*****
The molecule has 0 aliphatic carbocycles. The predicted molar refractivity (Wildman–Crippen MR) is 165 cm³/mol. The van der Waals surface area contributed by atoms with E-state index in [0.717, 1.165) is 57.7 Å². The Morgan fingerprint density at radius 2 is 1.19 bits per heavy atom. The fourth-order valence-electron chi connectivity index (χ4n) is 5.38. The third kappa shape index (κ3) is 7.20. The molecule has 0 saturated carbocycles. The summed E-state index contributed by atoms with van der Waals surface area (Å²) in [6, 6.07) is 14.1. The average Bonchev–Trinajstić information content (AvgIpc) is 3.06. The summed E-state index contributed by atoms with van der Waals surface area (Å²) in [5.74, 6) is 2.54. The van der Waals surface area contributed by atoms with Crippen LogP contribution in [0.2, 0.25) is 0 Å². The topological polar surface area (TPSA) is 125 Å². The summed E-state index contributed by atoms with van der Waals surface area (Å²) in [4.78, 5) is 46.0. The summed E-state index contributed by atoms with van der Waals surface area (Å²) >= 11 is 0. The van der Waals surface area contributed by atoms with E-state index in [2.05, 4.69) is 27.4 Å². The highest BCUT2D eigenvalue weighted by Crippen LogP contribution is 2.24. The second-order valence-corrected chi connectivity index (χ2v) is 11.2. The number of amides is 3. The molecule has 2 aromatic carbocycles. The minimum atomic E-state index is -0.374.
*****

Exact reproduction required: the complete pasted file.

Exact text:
The molecule has 0 aliphatic carbocycles. The predicted molar refractivity (Wildman–Crippen MR) is 165 cm³/mol. The van der Waals surface area contributed by atoms with E-state index in [0.717, 1.165) is 57.7 Å². The Morgan fingerprint density at radius 2 is 1.19 bits per heavy atom. The fourth-order valence-electron chi connectivity index (χ4n) is 5.38. The third kappa shape index (κ3) is 7.20. The molecule has 0 saturated carbocycles. The summed E-state index contributed by atoms with van der Waals surface area (Å²) in [6, 6.07) is 14.1. The average Bonchev–Trinajstić information content (AvgIpc) is 3.06. The summed E-state index contributed by atoms with van der Waals surface area (Å²) in [5.74, 6) is 2.54. The van der Waals surface area contributed by atoms with Crippen LogP contribution in [0.2, 0.25) is 0 Å². The topological polar surface area (TPSA) is 125 Å². The summed E-state index contributed by atoms with van der Waals surface area (Å²) in [4.78, 5) is 46.0. The summed E-state index contributed by atoms with van der Waals surface area (Å²) >= 11 is 0. The van der Waals surface area contributed by atoms with E-state index in [2.05, 4.69) is 27.4 Å². The highest BCUT2D eigenvalue weighted by Crippen LogP contribution is 2.24. The second-order valence-corrected chi connectivity index (χ2v) is 11.2. The number of amides is 3. The molecule has 2 aromatic carbocycles. The minimum atomic E-state index is -0.374.